Judgmental forecasting is a method used to predict future events by answering specific questions. Philip Tetlock made it famous in his book *Superforecasting* in 2015. It's different from regular futurology in a few ways.

First, forecasters answer specific questions with exact, measurable predictions. They also share how uncertain they are about their answers.

Second, various forecasts from many forecasters are combined into a single prediction, which is usually more accurate than any one forecast. This idea is called the "wisdom of the crowds." It works because each prediction has some information others might miss, and the group's combined knowledge cancels out individual biases.

Third, forecasters' success is measured by checking the accuracy of their past predictions when the future event happens. These scores help show how good a forecaster is at predicting the future. It can also be used to weigh predictions from better forecasters more heavily. This feedback helps forecasters improve over time.

Judgmental forecasting is mainly used for complicated problems involving many sectors or situations where there isn't enough data to make predictions based on exact models.

First, forecasters answer specific questions with exact, measurable predictions. They also share how uncertain they are about their answers.

Second, various forecasts from many forecasters are combined into a single prediction, which is usually more accurate than any one forecast. This idea is called the "wisdom of the crowds." It works because each prediction has some information others might miss, and the group's combined knowledge cancels out individual biases.

Third, forecasters' success is measured by checking the accuracy of their past predictions when the future event happens. These scores help show how good a forecaster is at predicting the future. It can also be used to weigh predictions from better forecasters more heavily. This feedback helps forecasters improve over time.

Judgmental forecasting is mainly used for complicated problems involving many sectors or situations where there isn't enough data to make predictions based on exact models.

Most questions ask the forecaster to choose between two mutually exclusive outcomes of future events (so-called binary questions). Some questions ask the forecaster to estimate the date of some future event, or to estimate the quantity of something at a particular date (so called numeric range questions).

They generally take the form "*Will (event) X happen by (date) Y?*" or "*When will (event) X occur?*" or "*What will the value or quantity of X be by (date) Y*?"

When forecasters answer a question such as “*Will there be active warfare between the United States and China by the end of 2026?*”, their answer usually does not take the form of a plain “Yes” or “No.” This is because an integral part of the forecasting practice is quantifying uncertainty. If the future is genuinely unknown, no one can be 100% sure that something will or will not happen. Instead, forecasting questions are usually answered by expressing your confidence in your answer in the form of a probability. E.g. “I am 90% confident the answer is Yes.”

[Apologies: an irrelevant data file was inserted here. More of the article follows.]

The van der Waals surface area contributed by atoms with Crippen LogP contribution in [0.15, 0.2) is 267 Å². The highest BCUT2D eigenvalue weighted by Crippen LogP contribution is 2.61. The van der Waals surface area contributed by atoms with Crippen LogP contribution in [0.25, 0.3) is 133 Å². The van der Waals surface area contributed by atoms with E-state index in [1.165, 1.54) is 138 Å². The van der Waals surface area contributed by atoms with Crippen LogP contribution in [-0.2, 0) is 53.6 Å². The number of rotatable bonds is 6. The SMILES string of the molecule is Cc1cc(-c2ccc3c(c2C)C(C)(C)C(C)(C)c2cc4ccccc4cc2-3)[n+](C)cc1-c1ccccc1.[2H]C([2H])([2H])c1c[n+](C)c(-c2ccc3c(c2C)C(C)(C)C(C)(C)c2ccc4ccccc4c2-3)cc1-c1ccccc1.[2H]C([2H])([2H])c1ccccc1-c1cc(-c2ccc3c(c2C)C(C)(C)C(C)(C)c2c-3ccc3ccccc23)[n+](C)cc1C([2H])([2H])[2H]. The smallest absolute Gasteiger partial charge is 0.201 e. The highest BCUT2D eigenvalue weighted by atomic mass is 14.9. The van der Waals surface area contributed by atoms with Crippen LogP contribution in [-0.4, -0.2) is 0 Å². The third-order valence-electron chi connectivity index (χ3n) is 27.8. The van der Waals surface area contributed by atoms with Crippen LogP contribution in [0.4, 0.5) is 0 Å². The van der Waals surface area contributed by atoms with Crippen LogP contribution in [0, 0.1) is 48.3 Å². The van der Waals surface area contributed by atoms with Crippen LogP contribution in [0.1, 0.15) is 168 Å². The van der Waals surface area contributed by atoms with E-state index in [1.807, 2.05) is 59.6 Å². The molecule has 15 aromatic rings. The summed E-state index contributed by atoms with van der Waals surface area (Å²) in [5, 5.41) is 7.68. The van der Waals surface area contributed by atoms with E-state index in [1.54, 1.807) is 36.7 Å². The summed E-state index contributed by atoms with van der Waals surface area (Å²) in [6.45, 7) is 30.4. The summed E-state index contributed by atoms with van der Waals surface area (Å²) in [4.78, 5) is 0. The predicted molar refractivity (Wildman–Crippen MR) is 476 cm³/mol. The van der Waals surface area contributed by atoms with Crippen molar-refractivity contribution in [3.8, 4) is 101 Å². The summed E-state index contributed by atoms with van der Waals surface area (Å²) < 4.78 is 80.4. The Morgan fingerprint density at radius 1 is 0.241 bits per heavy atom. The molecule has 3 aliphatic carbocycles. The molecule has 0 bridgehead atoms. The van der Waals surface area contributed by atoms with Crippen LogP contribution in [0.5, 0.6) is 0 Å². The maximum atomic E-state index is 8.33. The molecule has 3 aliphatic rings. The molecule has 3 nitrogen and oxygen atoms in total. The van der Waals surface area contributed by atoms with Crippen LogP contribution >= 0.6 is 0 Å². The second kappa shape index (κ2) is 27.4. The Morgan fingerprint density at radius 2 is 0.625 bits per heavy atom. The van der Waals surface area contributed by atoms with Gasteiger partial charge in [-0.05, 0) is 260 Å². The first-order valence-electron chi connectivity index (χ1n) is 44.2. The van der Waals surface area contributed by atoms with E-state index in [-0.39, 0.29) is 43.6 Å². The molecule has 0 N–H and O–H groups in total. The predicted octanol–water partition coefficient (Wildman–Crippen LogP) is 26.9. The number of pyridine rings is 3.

It can be a bit philosophically complicated to precisely define what such a probability statement formally means but you can think about it for example this way. If you answer 100 unrelated questions with 90% confidence, you should be correct on approximately 90 of them.

The skill of giving correct confidence estimates is called **calibration**.

Imagine the above scenario where you answer 100 questions with 90% confident answers. If you are correct on about 90 of them, you are **well calibrated**. If you are correct on much less (e.g. 80), you are **overconfident** (your predictions are less reliable than you claim), if on much more (e.g. 99), you are **underconfident**.

Calibration can be trained, as will be discussed later.

This gets a bit more complicated in questions that can have more than two possible answers.

For example, if the question has a small finite number of possible answers (e.g. which of these states will first develop some technology) you can simply assign a probability value to each answer (and these probabilities must sum up to 100%).

Even trickier are numerical range questions, where the number of possible answers may be large, even infinite (e.g. when considering decimal numbers). In this case, you can for example predict the probabilities that the answer falls to some predefined number ranges (e.g. 1-100, 100-1000).

Another option is to give a confidence interval. E.g. when you are asked for a 90% confidence interval, you should answer a range of numbers that you are 90% confident (in the sense suggested above) the answer will lie in.

A more general option is to answer by giving a probability distribution – a mathematical construct that can more generally describe how likely you consider different answers to be.

There are many kinds of probability distributions, for example the uniform distribution (e.g. which considers all the numbers in a given range equally likely and numbers outside of it 0% likely). A more realistic one is the normal distribution, which is described by its mean (the average or expected value) and variance (a number that describes how “spread out” the distribution is, i.e., how likely you are to see numbers far from the mean). A complete discussion of probability distributions is outside the scope of this article.

A special kind of question are conditional questions, e.g. questions of the form “If (event) X happens (does not happen), will (event) Y follow?” A conditional binary question can be resolved either positively (both X and Y happen), negatively (X happens but Y does not) or ambiguously (X does not happen). If the question is resolved ambiguously, forecasts for it are considered neither correct nor wrong and cannot be scored.

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